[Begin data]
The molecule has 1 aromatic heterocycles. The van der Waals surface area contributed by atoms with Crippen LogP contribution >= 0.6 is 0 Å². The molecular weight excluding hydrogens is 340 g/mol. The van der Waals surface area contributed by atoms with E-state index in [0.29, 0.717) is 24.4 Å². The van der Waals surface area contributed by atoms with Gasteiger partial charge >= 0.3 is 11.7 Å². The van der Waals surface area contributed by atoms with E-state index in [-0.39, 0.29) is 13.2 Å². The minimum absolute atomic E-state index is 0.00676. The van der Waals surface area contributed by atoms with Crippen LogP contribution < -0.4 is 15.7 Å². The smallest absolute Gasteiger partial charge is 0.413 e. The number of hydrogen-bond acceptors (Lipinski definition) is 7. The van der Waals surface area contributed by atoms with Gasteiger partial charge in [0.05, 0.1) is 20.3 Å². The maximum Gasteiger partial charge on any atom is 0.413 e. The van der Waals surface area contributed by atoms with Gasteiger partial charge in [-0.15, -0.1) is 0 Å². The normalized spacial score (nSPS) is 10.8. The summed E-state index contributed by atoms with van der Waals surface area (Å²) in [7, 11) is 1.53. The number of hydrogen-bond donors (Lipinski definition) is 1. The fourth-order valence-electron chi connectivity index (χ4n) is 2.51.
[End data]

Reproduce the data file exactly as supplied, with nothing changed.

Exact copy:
The molecule has 1 aromatic heterocycles. The van der Waals surface area contributed by atoms with Crippen LogP contribution >= 0.6 is 0 Å². The molecular weight excluding hydrogens is 340 g/mol. The van der Waals surface area contributed by atoms with E-state index in [0.29, 0.717) is 24.4 Å². The van der Waals surface area contributed by atoms with Gasteiger partial charge >= 0.3 is 11.7 Å². The van der Waals surface area contributed by atoms with E-state index in [-0.39, 0.29) is 13.2 Å². The minimum absolute atomic E-state index is 0.00676. The van der Waals surface area contributed by atoms with Crippen LogP contribution < -0.4 is 15.7 Å². The smallest absolute Gasteiger partial charge is 0.413 e. The number of hydrogen-bond acceptors (Lipinski definition) is 7. The van der Waals surface area contributed by atoms with Gasteiger partial charge in [0.05, 0.1) is 20.3 Å². The maximum Gasteiger partial charge on any atom is 0.413 e. The van der Waals surface area contributed by atoms with Gasteiger partial charge in [-0.15, -0.1) is 0 Å². The normalized spacial score (nSPS) is 10.8. The summed E-state index contributed by atoms with van der Waals surface area (Å²) in [7, 11) is 1.53. The number of hydrogen-bond donors (Lipinski definition) is 1. The fourth-order valence-electron chi connectivity index (χ4n) is 2.51.